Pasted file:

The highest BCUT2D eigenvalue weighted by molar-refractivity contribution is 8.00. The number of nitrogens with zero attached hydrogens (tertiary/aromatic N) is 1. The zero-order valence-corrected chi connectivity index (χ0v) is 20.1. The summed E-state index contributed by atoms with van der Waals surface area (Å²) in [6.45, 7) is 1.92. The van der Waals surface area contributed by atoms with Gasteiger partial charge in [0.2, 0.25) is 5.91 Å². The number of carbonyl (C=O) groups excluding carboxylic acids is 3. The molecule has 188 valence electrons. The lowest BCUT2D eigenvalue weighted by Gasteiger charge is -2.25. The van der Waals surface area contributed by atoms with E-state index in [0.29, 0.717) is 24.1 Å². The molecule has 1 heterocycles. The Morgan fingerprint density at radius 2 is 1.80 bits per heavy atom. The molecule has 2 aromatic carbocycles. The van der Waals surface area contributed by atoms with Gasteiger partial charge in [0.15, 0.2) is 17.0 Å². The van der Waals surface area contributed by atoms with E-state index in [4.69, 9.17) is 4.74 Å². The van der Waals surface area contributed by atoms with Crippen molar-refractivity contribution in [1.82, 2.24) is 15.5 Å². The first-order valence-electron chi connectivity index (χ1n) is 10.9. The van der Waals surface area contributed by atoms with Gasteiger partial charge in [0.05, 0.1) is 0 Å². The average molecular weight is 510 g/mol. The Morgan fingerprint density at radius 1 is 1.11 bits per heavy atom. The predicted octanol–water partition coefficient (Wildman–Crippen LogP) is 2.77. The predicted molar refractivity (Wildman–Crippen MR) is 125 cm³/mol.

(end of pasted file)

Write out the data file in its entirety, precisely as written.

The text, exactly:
The highest BCUT2D eigenvalue weighted by molar-refractivity contribution is 8.00. The number of nitrogens with zero attached hydrogens (tertiary/aromatic N) is 1. The zero-order valence-corrected chi connectivity index (χ0v) is 20.1. The summed E-state index contributed by atoms with van der Waals surface area (Å²) in [6.45, 7) is 1.92. The van der Waals surface area contributed by atoms with Gasteiger partial charge in [0.2, 0.25) is 5.91 Å². The number of carbonyl (C=O) groups excluding carboxylic acids is 3. The molecule has 188 valence electrons. The lowest BCUT2D eigenvalue weighted by Gasteiger charge is -2.25. The van der Waals surface area contributed by atoms with E-state index in [0.29, 0.717) is 24.1 Å². The molecule has 1 heterocycles. The Morgan fingerprint density at radius 2 is 1.80 bits per heavy atom. The molecule has 2 aromatic carbocycles. The van der Waals surface area contributed by atoms with Gasteiger partial charge in [0.15, 0.2) is 17.0 Å². The van der Waals surface area contributed by atoms with E-state index in [4.69, 9.17) is 4.74 Å². The van der Waals surface area contributed by atoms with Crippen molar-refractivity contribution in [1.82, 2.24) is 15.5 Å². The first-order valence-electron chi connectivity index (χ1n) is 10.9. The van der Waals surface area contributed by atoms with Gasteiger partial charge in [0.05, 0.1) is 0 Å². The average molecular weight is 510 g/mol. The Morgan fingerprint density at radius 1 is 1.11 bits per heavy atom. The predicted octanol–water partition coefficient (Wildman–Crippen LogP) is 2.77. The predicted molar refractivity (Wildman–Crippen MR) is 125 cm³/mol.